Does Creativity have its Dark Side? | Writing, Research, Applied Thinking and Applied Theory: Solutions with Interesting Implications, Problem Solving, Teaching and Research driven solutions | Scoop.it
Malevolent creativity is aimed toward destructive consequences only. From committing acts of criminal activity or serial murder to terrorism, the malevolently creative seek to attack targets, invoke fear, and assert their power. In addition, just as creativity can be eminent (with a capital “C”), so malevolent creativity can also take an everyday form in which it’s practiced in ordinary circumstances. The malevolently creative attempt to manipulate others to their own ends, create mischief just for the sake of creating mischief, and try to deceive the people closest to them.
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Why the Food Babe is wrong (it's not just because she's ignorant)

Why the Food Babe is wrong (it's not just because she's ignorant) | Writing, Research, Applied Thinking and Applied Theory: Solutions with Interesting Implications, Problem Solving, Teaching and Research driven solutions | Scoop.it
On the face of it, a basic message to eat less processed food and improve the nutritional content of restaurants’ menus is something that I and many other scientists and health advocates could totally get behind. (I see from a quick visit to her facebook page that several of my very rational friends “like” her). But actually Ms. Hari’s mission and tactics aggressively promote pseudoscience. Besides being anti-vaccine, and even anti-microwave oven, she campaigns against all chemicals in food, famously saying “When you look at the ingredients [in food], if you can’t spell it or pronounce it, you probably shouldn’t eat it,” and “There is just no acceptable level of chemical to ingest, ever.”*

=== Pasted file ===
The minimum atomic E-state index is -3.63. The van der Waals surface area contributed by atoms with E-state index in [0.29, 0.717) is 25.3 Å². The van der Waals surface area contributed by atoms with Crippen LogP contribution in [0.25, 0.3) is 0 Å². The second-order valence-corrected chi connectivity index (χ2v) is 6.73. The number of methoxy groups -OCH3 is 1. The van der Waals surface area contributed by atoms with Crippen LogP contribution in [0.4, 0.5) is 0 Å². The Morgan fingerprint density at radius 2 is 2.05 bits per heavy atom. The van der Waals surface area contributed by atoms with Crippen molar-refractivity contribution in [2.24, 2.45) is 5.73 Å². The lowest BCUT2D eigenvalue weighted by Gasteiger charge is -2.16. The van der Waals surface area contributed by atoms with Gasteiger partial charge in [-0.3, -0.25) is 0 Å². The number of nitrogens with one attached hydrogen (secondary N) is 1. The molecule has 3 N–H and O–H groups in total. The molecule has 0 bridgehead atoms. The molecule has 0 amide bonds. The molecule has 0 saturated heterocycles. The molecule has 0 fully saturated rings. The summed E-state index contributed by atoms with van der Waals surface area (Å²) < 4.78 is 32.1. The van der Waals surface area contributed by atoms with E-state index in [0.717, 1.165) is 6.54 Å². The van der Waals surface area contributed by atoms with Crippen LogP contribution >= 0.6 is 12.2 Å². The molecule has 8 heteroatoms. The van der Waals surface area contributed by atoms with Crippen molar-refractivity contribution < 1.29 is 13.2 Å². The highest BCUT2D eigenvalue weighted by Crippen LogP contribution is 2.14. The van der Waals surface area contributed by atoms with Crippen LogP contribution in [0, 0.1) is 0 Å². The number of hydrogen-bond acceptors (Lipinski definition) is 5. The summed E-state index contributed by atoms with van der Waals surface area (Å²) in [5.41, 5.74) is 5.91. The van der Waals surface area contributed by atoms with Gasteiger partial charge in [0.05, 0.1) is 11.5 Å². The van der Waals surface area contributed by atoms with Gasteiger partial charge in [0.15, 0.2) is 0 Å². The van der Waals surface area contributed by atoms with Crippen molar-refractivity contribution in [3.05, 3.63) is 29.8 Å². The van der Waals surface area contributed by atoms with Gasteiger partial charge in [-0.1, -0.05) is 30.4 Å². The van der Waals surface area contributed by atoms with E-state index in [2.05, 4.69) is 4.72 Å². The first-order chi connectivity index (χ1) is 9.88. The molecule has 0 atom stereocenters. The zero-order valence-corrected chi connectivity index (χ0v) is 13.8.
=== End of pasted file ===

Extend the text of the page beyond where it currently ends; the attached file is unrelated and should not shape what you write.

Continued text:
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The true essence of scientific research | Machines Like Us

The true essence of scientific research | Machines Like Us | Writing, Research, Applied Thinking and Applied Theory: Solutions with Interesting Implications, Problem Solving, Teaching and Research driven solutions | Scoop.it
On April 18th, 2013, Rep. Lamar Smith, chairman of the Committee on Science, Space, and Technology, demonstrated complete ignorance of the nature of scientific research. As Chairman of the committee, Rep.

Via Antonio Figueiredo
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Antonio Figueiredo's curator insight, August 27, 2013 9:15 AM

Is trivial research realy trivial? 

Maria João Loureiro's curator insight, August 28, 2013 12:26 PM

Uma opinião relevante sobre o que é fazer investigação (ainda que os exemplos não sejam das ciências sociais) e dos "enganos" das atuais políticas de financiamento. Recomendo vivamente!!!

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12 Fabulous Academic Search Engines